Wednesday, December 8, 2010
I was sitting here last night in front of the fireplace thinking of all the celebrations in the past 46 years-some festive, and others not. I came to understand fully the significance of these ceremonies & milestones. The history we live, and the stories we tell about it, help us to identify with those qualities we want to embody and share with others.
In my quest (okay-suddenly its becoming more of an obsession) for remembering and finding more holiday traditions, I came across the legend of La Befana. (Sent to me by Sydney Solis of 'Storytime Yoga'.) She (La Befana...and Sydney for that matter) embodies the feminine spirit of benevolence.
La Befana is a female version of Santa Claus in Italy, who loves children dearly. She is a kind old woman with magical powers who brings gifts to the children of Italy on the eve of the Epiphany. (Jan 6-the date that is said to be when the wise man found the baby Jesus in the manger.)
The name Befana is derived from the word epifania, the Italian name for the religious festival of the Epiphany. In the weeks leading to the Epiphany, the children of Italy write notes to Befana telling her the presents they would like. They are on their best behavior because they know that Befana will leave a lump of coal, instead of sweets and toys, for children who misbehave.
There are several variations to this legend that takes place at the time of the birth of Baby Jesus, the Christ Child. La Befana is an old woman who lives in a house in the hills of Italy. She once had a husband and child, but now lives alone. Befana spends her days sweeping and baking, and gathering wood.
Befana is too busy and knows nothing of this far-away place nor the birth of a special baby. After the caravan disappeared over the hills, Befana thought of how much she missed her child who sadly died at a very young age. She changed her mind and wanted to visit this special child, because she loves children very much. So she placed some baked goods and gifts for the child in a sack, took her broom to help the new mother clean and raced out after the caravan in search of the Baby Jesus.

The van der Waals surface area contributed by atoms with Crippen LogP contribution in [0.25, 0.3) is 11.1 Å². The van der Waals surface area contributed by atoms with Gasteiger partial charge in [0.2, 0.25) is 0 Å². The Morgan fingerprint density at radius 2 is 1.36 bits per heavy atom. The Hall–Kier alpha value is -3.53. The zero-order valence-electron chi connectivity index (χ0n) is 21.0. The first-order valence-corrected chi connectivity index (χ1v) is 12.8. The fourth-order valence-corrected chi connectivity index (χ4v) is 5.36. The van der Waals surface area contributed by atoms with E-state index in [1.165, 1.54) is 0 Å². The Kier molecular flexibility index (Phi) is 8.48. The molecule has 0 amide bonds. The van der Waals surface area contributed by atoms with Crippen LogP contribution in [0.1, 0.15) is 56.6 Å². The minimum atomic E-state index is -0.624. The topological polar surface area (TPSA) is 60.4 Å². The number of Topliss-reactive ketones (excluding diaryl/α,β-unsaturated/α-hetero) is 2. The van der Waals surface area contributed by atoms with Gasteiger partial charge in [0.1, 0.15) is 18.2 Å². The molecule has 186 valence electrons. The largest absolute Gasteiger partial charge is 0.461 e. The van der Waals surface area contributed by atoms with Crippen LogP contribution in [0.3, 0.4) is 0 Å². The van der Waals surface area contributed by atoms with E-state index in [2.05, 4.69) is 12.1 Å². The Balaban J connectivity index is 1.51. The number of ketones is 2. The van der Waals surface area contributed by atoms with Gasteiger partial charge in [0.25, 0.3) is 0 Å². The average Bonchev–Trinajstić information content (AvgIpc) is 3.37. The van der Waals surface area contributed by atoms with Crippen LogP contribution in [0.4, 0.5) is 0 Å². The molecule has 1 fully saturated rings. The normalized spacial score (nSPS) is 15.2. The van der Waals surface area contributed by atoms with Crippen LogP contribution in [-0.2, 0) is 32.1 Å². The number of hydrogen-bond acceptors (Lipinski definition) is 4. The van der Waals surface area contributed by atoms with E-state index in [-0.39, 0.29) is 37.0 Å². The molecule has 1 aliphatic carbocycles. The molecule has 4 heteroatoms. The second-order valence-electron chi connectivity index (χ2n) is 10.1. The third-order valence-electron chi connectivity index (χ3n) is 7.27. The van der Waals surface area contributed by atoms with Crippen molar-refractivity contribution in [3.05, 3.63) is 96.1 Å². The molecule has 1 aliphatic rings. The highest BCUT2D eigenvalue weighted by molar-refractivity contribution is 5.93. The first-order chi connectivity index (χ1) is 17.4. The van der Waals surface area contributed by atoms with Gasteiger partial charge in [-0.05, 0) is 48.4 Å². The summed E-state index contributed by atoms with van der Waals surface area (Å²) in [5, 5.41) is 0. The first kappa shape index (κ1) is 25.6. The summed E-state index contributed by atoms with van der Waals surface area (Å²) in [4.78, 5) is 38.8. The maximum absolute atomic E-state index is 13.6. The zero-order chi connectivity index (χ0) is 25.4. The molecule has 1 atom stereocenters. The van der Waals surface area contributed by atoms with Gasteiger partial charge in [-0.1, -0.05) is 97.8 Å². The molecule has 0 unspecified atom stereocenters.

Befana soon was lost. And just as she tired, angels appeared from the bright light, the magic star, in the sky to give flight to Befana on her broom - after all this was a night of miracles. She searched and searched for the caravan & Baby Jesus and could not find him.
Befana still searches, even today, even after all these centuries. Every year on the eve of the Epiphany, whenever Befana comes to a house where there is a child, she drops in to see if it might be the child she seeks. It never is, but Befana leaves a gift anyway, for Befana has come to realize, over the years, that her searching is not vain; that the qualities and unconditional love of the Christ Child can be found in all children.
In another version, the children are afraid of her and think she is a witch even though all she does is sweep and bake. In fact, before people realized how kind she was, they rang bells made of earthenware and blew glass trumpets to scare her away. This has all been forgotten now, and, as her story shows, Befana never deserved it.
Storytelling and legends, are a way for us to preserve family history & cultural traditions. Share these stories with your children & students and encourage them to tell stories of their own. Help build positive character traits such as benevolence, acceptance and inclusion, encourage emotional growth and development, spark imaginations & open young hearts & minds.
Happy Holidays to all!
To read another version of this beautiful story, click here.
To read more about Holiday Celebrations, Stories and Traditions from around the world, click here.
To find more holiday stories that teach, Click Here.
*What are some of the legends & stories that you or your family tell during the holidays? Please tell us in the comments below!